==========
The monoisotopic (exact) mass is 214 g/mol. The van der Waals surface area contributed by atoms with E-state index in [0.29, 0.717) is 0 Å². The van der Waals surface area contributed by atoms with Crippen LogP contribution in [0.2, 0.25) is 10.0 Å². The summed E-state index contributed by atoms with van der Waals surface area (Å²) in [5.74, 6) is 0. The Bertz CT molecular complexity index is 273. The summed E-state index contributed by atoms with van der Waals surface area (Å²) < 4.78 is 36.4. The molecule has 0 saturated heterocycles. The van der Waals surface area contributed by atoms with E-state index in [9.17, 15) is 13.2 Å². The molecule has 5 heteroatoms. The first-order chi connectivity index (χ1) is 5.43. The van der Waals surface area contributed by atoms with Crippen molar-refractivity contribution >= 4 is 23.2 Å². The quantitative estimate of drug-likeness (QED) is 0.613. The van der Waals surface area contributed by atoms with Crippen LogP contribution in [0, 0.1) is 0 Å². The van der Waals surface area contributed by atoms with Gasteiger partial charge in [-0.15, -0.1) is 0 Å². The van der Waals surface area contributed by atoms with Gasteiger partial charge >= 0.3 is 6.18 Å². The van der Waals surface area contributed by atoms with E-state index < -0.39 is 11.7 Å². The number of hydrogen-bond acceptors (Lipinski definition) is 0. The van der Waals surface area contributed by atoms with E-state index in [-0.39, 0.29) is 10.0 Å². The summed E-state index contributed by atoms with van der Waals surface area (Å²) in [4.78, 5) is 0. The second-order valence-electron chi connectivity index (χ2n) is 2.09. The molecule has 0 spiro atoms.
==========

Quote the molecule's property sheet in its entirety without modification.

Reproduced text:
The monoisotopic (exact) mass is 214 g/mol. The van der Waals surface area contributed by atoms with E-state index in [0.29, 0.717) is 0 Å². The van der Waals surface area contributed by atoms with Crippen LogP contribution in [0.2, 0.25) is 10.0 Å². The summed E-state index contributed by atoms with van der Waals surface area (Å²) in [5.74, 6) is 0. The Bertz CT molecular complexity index is 273. The summed E-state index contributed by atoms with van der Waals surface area (Å²) < 4.78 is 36.4. The molecule has 0 saturated heterocycles. The van der Waals surface area contributed by atoms with E-state index in [9.17, 15) is 13.2 Å². The molecule has 5 heteroatoms. The first-order chi connectivity index (χ1) is 5.43. The van der Waals surface area contributed by atoms with Crippen molar-refractivity contribution >= 4 is 23.2 Å². The quantitative estimate of drug-likeness (QED) is 0.613. The van der Waals surface area contributed by atoms with Crippen LogP contribution in [0, 0.1) is 0 Å². The van der Waals surface area contributed by atoms with Gasteiger partial charge in [-0.15, -0.1) is 0 Å². The van der Waals surface area contributed by atoms with Gasteiger partial charge >= 0.3 is 6.18 Å². The van der Waals surface area contributed by atoms with E-state index < -0.39 is 11.7 Å². The number of hydrogen-bond acceptors (Lipinski definition) is 0. The van der Waals surface area contributed by atoms with E-state index in [-0.39, 0.29) is 10.0 Å². The summed E-state index contributed by atoms with van der Waals surface area (Å²) in [4.78, 5) is 0. The second-order valence-electron chi connectivity index (χ2n) is 2.09. The molecule has 0 spiro atoms.